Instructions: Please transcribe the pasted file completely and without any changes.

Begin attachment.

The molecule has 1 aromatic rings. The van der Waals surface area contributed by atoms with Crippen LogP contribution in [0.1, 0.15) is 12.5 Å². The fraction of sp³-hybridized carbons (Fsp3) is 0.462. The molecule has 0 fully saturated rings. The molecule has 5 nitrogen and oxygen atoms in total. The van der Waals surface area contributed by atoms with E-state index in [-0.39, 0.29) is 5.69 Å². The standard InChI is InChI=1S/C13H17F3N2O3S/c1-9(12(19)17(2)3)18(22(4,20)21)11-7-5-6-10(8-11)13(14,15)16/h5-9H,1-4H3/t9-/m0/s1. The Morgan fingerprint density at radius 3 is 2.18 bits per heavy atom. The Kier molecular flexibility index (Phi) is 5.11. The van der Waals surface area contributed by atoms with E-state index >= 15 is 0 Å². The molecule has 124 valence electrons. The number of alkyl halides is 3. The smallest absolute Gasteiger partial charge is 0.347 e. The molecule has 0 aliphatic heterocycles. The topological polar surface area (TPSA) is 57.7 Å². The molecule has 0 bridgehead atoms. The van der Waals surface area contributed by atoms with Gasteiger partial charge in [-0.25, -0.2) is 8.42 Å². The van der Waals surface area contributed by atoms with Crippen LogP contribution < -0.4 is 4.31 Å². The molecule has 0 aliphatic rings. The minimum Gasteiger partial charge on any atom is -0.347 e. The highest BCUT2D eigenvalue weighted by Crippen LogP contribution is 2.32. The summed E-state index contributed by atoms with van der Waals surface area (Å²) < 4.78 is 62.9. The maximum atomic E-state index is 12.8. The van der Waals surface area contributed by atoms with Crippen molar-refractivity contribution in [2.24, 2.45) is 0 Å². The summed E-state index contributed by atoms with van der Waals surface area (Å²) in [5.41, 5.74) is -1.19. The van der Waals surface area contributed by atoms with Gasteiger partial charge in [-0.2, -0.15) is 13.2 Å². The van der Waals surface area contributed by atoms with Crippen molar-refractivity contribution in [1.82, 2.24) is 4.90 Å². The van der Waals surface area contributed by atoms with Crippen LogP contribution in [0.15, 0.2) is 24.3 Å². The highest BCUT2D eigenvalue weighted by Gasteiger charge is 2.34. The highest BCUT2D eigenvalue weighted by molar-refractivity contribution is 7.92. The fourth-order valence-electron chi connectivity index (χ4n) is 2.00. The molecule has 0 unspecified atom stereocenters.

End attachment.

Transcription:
The molecule has 1 aromatic rings. The van der Waals surface area contributed by atoms with Crippen LogP contribution in [0.1, 0.15) is 12.5 Å². The fraction of sp³-hybridized carbons (Fsp3) is 0.462. The molecule has 0 fully saturated rings. The molecule has 5 nitrogen and oxygen atoms in total. The van der Waals surface area contributed by atoms with E-state index in [-0.39, 0.29) is 5.69 Å². The standard InChI is InChI=1S/C13H17F3N2O3S/c1-9(12(19)17(2)3)18(22(4,20)21)11-7-5-6-10(8-11)13(14,15)16/h5-9H,1-4H3/t9-/m0/s1. The Morgan fingerprint density at radius 3 is 2.18 bits per heavy atom. The Kier molecular flexibility index (Phi) is 5.11. The van der Waals surface area contributed by atoms with E-state index >= 15 is 0 Å². The molecule has 124 valence electrons. The number of alkyl halides is 3. The smallest absolute Gasteiger partial charge is 0.347 e. The molecule has 0 aliphatic heterocycles. The topological polar surface area (TPSA) is 57.7 Å². The molecule has 0 bridgehead atoms. The van der Waals surface area contributed by atoms with Gasteiger partial charge in [-0.25, -0.2) is 8.42 Å². The van der Waals surface area contributed by atoms with Crippen LogP contribution < -0.4 is 4.31 Å². The molecule has 0 aliphatic rings. The minimum Gasteiger partial charge on any atom is -0.347 e. The highest BCUT2D eigenvalue weighted by Crippen LogP contribution is 2.32. The summed E-state index contributed by atoms with van der Waals surface area (Å²) < 4.78 is 62.9. The maximum atomic E-state index is 12.8. The van der Waals surface area contributed by atoms with Crippen molar-refractivity contribution in [2.24, 2.45) is 0 Å². The summed E-state index contributed by atoms with van der Waals surface area (Å²) in [5.41, 5.74) is -1.19. The van der Waals surface area contributed by atoms with Gasteiger partial charge in [-0.2, -0.15) is 13.2 Å². The van der Waals surface area contributed by atoms with Crippen molar-refractivity contribution in [1.82, 2.24) is 4.90 Å². The van der Waals surface area contributed by atoms with Crippen LogP contribution in [0.15, 0.2) is 24.3 Å². The highest BCUT2D eigenvalue weighted by Gasteiger charge is 2.34. The highest BCUT2D eigenvalue weighted by molar-refractivity contribution is 7.92. The fourth-order valence-electron chi connectivity index (χ4n) is 2.00. The molecule has 0 unspecified atom stereocenters.